At Liberty University, chaplains are not just the purview of this museum, but also the students with a passion for service and history. One student, Nathanael Palmer, wrote a blog post as an assignment for his history class. The historical figure he chose to write about was a chaplain, Father Herman Gilbert Felhoelter, who “embodied the spirit of selflessness and courage during the Korean War.”

“As the Korean War unfolded, Felhoelter found himself on the front lines, stationed with the 19th Infantry Regiment, 24th Infantry Division. The pivotal moment defining Felhoelter's heroism occurred on 16 July 1950, during the Battle of Kum River, north of Taejon, Korea. The 19th Infantry faced a relentless assault by the North Korean People's Army (KPA), and the situation grew dire as the KPA launched a massive attack on the regiment's positions.”
When the route for withdrawal was cut off, Father Felhoelter decided to stay behind with the wounded, continuing his ministry of last rites and prayer. When enemy forces infiltrated the area, they killed all remaining survivors along with their chaplain.

Father Felhoelter was posthumously awarded the Distinguished Service Cross and his “legacy endures in the hearts of those who witnessed his acts of valor. A tall stone monument in Arlington National Cemetery, known as Chaplain's Hill, stands as a solemn tribute to his memory and the ultimate sacrifice he made for his comrades and his faith. Felhoelter's life and death exemplify the timeless values of courage, selflessness, and compassion, leaving an indelible mark on the history of military chaplaincy.”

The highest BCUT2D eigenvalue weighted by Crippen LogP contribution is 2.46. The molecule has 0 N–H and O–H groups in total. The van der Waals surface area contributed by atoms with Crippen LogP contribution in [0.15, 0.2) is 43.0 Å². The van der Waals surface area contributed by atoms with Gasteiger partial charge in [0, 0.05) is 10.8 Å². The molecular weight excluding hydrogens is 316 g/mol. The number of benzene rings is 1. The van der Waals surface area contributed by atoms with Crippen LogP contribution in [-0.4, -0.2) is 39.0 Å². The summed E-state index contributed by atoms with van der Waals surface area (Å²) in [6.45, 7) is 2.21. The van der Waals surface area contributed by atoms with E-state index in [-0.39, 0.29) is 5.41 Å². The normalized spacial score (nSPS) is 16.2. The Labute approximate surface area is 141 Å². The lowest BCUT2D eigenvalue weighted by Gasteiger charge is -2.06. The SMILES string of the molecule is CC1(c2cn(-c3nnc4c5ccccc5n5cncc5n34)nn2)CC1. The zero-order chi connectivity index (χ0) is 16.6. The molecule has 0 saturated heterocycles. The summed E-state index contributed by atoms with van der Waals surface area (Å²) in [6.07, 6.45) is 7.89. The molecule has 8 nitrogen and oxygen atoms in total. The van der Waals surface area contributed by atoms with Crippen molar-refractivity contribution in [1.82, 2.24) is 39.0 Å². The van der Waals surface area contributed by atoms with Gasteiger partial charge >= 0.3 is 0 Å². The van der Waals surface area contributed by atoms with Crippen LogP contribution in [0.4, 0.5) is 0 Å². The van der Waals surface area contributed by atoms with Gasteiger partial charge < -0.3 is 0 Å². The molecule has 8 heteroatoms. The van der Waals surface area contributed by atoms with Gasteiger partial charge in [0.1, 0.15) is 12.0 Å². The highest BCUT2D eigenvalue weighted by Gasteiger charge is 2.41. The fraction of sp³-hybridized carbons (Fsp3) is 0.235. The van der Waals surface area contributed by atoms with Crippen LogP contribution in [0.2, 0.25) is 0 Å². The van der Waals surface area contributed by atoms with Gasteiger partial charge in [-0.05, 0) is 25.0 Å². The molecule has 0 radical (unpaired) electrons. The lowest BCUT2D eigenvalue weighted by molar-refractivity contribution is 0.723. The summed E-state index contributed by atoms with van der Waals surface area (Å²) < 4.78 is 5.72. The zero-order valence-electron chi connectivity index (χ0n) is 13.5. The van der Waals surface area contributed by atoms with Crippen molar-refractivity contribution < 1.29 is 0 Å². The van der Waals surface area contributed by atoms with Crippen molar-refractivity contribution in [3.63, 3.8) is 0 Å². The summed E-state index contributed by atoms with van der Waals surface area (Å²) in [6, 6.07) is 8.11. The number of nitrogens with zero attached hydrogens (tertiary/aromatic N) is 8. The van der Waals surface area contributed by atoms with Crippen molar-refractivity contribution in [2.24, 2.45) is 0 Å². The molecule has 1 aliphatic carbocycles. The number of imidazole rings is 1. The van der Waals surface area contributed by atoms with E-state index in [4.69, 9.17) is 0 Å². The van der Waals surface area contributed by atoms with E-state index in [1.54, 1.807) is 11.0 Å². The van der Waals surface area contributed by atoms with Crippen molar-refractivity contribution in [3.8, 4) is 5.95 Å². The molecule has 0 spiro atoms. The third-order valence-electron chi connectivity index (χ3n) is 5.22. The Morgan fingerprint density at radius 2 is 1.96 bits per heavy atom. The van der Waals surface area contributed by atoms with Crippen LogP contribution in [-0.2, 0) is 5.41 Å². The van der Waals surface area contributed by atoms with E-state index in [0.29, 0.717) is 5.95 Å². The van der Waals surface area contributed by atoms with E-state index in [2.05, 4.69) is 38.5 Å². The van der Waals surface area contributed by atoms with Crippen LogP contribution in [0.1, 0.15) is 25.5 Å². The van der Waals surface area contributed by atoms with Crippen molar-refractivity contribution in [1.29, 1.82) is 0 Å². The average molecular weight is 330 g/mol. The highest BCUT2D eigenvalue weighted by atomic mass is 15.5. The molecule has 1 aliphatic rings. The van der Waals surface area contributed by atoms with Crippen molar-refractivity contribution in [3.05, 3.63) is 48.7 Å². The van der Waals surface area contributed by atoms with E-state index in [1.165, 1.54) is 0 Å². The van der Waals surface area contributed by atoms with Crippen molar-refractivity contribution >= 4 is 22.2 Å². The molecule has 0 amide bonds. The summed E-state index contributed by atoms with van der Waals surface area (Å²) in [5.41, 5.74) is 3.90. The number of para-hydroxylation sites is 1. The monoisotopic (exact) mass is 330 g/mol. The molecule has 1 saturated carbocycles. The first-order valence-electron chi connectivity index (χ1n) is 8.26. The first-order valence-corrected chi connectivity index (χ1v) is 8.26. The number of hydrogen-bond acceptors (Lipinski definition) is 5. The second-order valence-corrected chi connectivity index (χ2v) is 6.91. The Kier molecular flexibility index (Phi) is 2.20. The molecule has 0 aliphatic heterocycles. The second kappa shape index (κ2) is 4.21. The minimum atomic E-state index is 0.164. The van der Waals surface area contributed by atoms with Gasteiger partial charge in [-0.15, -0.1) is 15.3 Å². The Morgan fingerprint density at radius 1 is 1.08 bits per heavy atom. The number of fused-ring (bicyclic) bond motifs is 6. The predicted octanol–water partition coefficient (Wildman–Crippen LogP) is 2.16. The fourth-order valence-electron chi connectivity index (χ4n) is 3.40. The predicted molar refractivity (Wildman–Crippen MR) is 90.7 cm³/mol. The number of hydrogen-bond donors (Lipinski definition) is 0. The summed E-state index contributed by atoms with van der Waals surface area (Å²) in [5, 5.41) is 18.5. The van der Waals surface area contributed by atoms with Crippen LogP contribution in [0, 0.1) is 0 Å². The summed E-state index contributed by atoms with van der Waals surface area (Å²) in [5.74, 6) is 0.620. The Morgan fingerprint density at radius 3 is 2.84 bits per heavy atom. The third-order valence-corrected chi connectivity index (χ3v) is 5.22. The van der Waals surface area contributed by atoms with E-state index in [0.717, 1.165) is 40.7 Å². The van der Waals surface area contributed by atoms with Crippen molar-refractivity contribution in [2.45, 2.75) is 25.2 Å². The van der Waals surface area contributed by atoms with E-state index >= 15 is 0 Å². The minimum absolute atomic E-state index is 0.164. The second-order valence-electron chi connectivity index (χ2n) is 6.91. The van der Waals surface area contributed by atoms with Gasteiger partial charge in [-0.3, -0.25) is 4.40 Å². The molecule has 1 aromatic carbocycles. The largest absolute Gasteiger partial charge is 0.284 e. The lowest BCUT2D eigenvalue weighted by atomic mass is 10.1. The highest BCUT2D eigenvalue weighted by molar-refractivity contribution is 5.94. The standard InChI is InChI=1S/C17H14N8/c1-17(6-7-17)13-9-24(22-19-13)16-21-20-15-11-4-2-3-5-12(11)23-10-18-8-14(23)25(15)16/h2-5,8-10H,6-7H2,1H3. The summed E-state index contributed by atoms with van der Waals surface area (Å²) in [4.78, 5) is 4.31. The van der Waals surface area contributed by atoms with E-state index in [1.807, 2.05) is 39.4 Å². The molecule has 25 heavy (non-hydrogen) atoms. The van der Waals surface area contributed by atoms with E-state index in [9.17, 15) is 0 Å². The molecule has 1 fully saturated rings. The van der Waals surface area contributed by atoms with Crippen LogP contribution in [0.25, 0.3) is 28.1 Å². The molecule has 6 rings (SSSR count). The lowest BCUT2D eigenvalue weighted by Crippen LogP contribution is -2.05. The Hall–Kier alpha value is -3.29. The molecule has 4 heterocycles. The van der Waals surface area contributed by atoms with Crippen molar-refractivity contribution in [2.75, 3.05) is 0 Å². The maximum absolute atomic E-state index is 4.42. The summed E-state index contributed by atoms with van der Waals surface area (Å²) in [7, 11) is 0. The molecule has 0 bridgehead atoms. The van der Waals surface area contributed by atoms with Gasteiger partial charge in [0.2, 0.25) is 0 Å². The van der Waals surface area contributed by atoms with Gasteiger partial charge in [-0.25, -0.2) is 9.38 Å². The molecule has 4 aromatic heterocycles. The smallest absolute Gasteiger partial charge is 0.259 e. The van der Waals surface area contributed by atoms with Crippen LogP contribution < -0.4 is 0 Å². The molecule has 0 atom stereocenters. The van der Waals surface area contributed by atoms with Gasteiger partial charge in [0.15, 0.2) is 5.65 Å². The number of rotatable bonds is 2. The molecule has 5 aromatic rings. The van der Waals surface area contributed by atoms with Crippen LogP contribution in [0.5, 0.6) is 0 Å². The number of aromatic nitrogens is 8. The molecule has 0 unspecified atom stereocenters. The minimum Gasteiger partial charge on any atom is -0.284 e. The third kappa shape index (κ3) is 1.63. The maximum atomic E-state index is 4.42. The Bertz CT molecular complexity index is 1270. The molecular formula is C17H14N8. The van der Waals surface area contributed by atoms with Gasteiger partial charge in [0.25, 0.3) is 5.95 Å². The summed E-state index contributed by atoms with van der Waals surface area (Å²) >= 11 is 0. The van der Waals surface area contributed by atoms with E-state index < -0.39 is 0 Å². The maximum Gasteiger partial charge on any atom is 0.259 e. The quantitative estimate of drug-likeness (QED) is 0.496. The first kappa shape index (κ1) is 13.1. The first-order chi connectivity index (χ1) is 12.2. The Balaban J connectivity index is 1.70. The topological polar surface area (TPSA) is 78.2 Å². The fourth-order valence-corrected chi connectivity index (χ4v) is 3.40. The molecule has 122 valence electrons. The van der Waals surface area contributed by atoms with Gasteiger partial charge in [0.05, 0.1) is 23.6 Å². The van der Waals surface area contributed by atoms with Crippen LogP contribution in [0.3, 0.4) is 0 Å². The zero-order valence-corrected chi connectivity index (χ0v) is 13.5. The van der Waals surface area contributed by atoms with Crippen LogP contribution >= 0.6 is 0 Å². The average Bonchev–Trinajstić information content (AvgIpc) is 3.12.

You can read Nathanael’s full post at 

#museum #museums #history #chaplaincy #chaplains #chaplainsmuseum
The Chaplains Museum will be closed December 15-January 23 for the semester break. We will resume regular hours Wednesday, January 24, 2024. Merry Christmas and a Happy New Year!

#museum #museums #history #chaplaincy #chaplains #chaplainsmuseum #museumchristmas
Today marks the 248th anniversary of the birth of the Navy Chaplain Corps. Navy Chaplains serve the U.S. Marines and U.S. Coast Guard as well as the Navy. We’d like to take this opportunity to thank all Navy chaplains for their service!

Pictured above: Chief of Chaplains Gregory Todd and a few of his colleagues in high spirits.

#museum #museums #history #chaplaincy #chaplains #chaplainsmuseum #navy #navychaplaincorps